This new acquisition is a signed and sealed letter of recommendation written by Ramsay Crooks for “Na-gwon-ay-bie, Chief of the Mille Lac [sic] Band of Chippewas” (also known as Nayquonabe/Negwanebi or Tallest [Quill] feather). The letter’s value goes beyond its connection to one of the Great Lakes area’s most notable industries. The existence of such a letter begs for deeper consideration of the sort of environment where such a recommendation was necessary. So pervasive were the stereotypes of native peoples in the European ethos that a signed and sealed certificate by a well-respected white trader was considered a valid method of proving trustworthiness.

Before these important pieces of our past could be made available to our researchers, we had to address the 168 years of damage and deterioration that our staff members could repair.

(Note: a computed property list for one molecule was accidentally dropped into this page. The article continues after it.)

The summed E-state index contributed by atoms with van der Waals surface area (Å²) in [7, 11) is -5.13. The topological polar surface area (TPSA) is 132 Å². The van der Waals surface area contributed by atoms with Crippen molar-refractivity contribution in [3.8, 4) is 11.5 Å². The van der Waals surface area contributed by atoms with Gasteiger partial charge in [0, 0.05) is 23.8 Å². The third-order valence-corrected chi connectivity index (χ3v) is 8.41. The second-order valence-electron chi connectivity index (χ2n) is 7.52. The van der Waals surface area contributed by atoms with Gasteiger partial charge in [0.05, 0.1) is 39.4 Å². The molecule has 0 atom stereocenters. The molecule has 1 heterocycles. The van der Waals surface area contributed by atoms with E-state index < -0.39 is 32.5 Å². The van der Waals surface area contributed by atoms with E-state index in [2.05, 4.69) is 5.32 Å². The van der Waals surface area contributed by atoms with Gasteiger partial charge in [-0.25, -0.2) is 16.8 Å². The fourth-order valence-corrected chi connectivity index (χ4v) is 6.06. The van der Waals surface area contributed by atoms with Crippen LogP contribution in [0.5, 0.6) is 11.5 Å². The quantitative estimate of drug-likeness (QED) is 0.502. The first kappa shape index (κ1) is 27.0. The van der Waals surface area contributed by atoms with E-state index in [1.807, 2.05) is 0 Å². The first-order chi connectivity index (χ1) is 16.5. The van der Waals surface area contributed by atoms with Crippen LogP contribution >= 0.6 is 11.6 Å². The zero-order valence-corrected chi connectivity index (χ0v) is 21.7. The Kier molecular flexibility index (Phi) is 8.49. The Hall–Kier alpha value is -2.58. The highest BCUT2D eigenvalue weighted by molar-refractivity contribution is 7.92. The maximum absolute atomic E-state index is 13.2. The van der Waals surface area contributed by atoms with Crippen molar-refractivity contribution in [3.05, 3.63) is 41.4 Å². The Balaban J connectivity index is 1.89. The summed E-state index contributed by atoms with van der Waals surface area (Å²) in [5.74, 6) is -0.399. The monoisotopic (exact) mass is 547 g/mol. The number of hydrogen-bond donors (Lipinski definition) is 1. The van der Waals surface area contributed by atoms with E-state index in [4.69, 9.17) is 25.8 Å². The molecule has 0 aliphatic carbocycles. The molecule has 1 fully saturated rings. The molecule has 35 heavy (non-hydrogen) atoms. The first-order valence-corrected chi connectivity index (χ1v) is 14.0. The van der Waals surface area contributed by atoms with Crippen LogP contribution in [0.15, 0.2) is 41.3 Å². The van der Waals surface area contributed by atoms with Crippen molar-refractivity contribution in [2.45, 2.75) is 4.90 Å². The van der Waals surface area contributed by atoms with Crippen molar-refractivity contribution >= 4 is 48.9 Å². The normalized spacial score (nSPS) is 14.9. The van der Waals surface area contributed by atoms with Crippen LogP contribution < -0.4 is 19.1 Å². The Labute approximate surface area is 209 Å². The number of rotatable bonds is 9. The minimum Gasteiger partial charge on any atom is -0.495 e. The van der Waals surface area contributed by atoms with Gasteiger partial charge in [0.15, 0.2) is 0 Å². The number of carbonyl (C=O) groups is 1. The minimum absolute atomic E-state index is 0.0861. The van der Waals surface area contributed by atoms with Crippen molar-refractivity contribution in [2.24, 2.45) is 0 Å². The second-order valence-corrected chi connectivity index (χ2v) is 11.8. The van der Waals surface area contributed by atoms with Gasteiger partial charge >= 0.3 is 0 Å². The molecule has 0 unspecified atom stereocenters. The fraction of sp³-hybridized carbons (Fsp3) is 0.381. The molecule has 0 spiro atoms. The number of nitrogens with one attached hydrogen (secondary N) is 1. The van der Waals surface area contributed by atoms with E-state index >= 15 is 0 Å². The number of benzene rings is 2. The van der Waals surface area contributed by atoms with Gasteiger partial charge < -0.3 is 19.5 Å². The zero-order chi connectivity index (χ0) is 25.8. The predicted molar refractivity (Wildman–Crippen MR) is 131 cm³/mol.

Images of the letter pre-conservation work. Image courtesy of the MNHS Book and Paper Lab.

Extensive conservation work was performed on the Ramsay Crooks letter of recommendation for Chief Na-gwon-ay-bie and related papers. The letter was the oldest document in this collection and was most in need of care. It appears that as the letter deteriorated from age and use, layers of paper and cloth were adhered for support, with further damage caused by the addition of two now rusting metal fasteners.

The cloth backing of the letter shows damage left by a rusted paperclip and a yet to be removed metal fastener in the upper right hand corner. Image courtesy of the MNHS Book and Paper Lab.